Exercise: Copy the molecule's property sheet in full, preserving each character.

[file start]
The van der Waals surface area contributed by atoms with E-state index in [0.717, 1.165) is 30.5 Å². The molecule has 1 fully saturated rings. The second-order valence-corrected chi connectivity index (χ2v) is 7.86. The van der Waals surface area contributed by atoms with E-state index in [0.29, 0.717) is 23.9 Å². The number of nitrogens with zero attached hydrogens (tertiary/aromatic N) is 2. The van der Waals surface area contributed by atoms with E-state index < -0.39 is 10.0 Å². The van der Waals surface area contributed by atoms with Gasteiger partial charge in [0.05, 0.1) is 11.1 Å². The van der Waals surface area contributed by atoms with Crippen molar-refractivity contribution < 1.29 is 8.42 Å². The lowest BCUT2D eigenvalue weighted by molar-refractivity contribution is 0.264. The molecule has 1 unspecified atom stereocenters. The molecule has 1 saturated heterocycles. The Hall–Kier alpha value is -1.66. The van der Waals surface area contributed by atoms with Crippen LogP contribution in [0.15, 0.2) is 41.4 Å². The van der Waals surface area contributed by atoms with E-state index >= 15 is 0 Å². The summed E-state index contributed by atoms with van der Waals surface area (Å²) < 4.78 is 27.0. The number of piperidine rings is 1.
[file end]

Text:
The van der Waals surface area contributed by atoms with E-state index in [0.717, 1.165) is 30.5 Å². The molecule has 1 fully saturated rings. The second-order valence-corrected chi connectivity index (χ2v) is 7.86. The van der Waals surface area contributed by atoms with E-state index in [0.29, 0.717) is 23.9 Å². The number of nitrogens with zero attached hydrogens (tertiary/aromatic N) is 2. The van der Waals surface area contributed by atoms with E-state index < -0.39 is 10.0 Å². The van der Waals surface area contributed by atoms with Gasteiger partial charge in [0.05, 0.1) is 11.1 Å². The van der Waals surface area contributed by atoms with Crippen molar-refractivity contribution < 1.29 is 8.42 Å². The lowest BCUT2D eigenvalue weighted by molar-refractivity contribution is 0.264. The molecule has 1 unspecified atom stereocenters. The molecule has 1 saturated heterocycles. The Hall–Kier alpha value is -1.66. The van der Waals surface area contributed by atoms with Crippen LogP contribution in [0.15, 0.2) is 41.4 Å². The van der Waals surface area contributed by atoms with E-state index >= 15 is 0 Å². The summed E-state index contributed by atoms with van der Waals surface area (Å²) < 4.78 is 27.0. The number of piperidine rings is 1.